3. NSMatrix is an amalgamation of a lot of different things you might want to do with completely unrelated controls. What does selectedCell mean when you have a matrix of uneditable textfields or buttons? There is an answer, but its clearly a stretch brought about by wanting "one solution" for all the different scenarios. This solution is a) not ideal for radios because its not as clear as -selectedRadio or whatever, and it b) doesn't make sense with all sorts of other views you could put in there.

Instead, we realized that radios were a class that required a relationship with other radios. Instead of trying to abstract that to "what if other things were like that", we made a very specialized RadioGroup class that represented this relationship, without having to exist visually (like an NSMatrix does, which again is strange, a view that represents an abstract relationship).

I think we can easily get full keyboard access by just implementing the same nsmatrix classes in the radio button, or worse case scenario, making RadioGroup a subclass of CPResponder and placing it in the responder chain, having it do the same thing your CPMatrix class is currently doing.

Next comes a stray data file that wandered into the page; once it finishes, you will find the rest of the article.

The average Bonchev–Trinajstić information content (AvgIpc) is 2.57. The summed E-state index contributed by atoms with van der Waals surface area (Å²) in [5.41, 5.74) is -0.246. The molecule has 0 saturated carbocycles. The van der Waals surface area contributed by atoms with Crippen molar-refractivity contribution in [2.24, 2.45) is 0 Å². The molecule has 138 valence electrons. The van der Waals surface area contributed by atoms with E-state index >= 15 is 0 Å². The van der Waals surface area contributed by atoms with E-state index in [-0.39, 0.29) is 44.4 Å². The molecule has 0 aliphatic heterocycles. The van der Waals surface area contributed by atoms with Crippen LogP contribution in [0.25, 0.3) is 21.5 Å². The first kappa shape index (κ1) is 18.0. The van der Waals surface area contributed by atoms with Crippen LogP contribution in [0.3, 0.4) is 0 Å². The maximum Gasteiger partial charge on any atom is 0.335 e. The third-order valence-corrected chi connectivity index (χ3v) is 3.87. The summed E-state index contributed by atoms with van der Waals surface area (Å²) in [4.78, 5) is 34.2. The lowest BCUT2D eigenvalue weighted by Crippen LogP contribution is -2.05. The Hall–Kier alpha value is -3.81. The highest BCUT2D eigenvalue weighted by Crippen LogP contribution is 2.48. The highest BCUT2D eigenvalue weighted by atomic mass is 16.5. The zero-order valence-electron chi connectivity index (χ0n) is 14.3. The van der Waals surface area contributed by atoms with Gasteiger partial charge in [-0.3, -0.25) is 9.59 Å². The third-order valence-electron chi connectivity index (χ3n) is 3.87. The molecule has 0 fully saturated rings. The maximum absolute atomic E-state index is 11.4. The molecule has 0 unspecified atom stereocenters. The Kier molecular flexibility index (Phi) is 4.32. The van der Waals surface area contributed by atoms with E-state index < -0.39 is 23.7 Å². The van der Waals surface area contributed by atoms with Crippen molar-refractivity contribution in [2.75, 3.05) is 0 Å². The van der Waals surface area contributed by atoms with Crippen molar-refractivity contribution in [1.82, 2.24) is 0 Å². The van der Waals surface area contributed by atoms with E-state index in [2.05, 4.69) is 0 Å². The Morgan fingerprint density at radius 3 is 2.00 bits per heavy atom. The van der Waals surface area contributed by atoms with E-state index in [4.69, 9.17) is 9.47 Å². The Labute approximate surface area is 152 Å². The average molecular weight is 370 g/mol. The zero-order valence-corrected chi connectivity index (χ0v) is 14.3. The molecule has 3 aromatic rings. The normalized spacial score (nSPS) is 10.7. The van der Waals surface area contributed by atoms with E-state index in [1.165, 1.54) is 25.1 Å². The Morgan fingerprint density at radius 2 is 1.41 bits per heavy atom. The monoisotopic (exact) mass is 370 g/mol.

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tolmasky commented Nov 30, 2012

BTW, I looked up the discussion from when I committed this. It brings up a bunch of other issues that I had forgotten, if you're interested: https://groups.google.com/forum/?fromgroups=#!searchin/objectivej/CPRadioGroup/objectivej/fEHL2cvunqM/dmKCQC_f9gkJ

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boucher commented Nov 30, 2012

The matrix class exists largely because of the necessity of cells in Cocoa,
something Cappuccino does not use. It was a pretty carefully considered